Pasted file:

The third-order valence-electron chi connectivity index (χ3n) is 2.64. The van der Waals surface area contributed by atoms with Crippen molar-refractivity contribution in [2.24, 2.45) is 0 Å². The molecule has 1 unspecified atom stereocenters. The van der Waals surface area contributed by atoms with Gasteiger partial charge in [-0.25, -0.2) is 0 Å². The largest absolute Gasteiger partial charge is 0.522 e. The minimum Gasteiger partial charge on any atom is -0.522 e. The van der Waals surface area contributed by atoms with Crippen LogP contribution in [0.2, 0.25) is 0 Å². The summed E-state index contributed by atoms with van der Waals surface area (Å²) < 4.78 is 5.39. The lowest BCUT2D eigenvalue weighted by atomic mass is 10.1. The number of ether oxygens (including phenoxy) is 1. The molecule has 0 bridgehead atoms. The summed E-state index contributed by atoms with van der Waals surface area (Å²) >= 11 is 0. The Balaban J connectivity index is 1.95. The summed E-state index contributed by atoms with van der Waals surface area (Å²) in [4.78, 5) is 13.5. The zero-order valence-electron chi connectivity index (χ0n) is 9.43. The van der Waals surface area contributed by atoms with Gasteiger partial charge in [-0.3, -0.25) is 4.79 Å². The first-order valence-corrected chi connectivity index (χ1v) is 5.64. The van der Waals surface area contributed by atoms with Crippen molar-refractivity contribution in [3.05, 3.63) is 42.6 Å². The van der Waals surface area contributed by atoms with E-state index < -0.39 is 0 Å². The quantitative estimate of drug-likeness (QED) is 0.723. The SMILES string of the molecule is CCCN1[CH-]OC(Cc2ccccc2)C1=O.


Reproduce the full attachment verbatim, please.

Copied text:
The third-order valence-electron chi connectivity index (χ3n) is 2.64. The van der Waals surface area contributed by atoms with Crippen molar-refractivity contribution in [2.24, 2.45) is 0 Å². The molecule has 1 unspecified atom stereocenters. The van der Waals surface area contributed by atoms with Gasteiger partial charge in [-0.25, -0.2) is 0 Å². The largest absolute Gasteiger partial charge is 0.522 e. The minimum Gasteiger partial charge on any atom is -0.522 e. The van der Waals surface area contributed by atoms with Crippen LogP contribution in [0.2, 0.25) is 0 Å². The summed E-state index contributed by atoms with van der Waals surface area (Å²) < 4.78 is 5.39. The lowest BCUT2D eigenvalue weighted by atomic mass is 10.1. The number of ether oxygens (including phenoxy) is 1. The molecule has 0 bridgehead atoms. The summed E-state index contributed by atoms with van der Waals surface area (Å²) >= 11 is 0. The Balaban J connectivity index is 1.95. The summed E-state index contributed by atoms with van der Waals surface area (Å²) in [4.78, 5) is 13.5. The zero-order valence-electron chi connectivity index (χ0n) is 9.43. The van der Waals surface area contributed by atoms with Gasteiger partial charge in [-0.3, -0.25) is 4.79 Å². The first-order valence-corrected chi connectivity index (χ1v) is 5.64. The van der Waals surface area contributed by atoms with Crippen molar-refractivity contribution in [3.05, 3.63) is 42.6 Å². The van der Waals surface area contributed by atoms with E-state index < -0.39 is 0 Å². The quantitative estimate of drug-likeness (QED) is 0.723. The SMILES string of the molecule is CCCN1[CH-]OC(Cc2ccccc2)C1=O.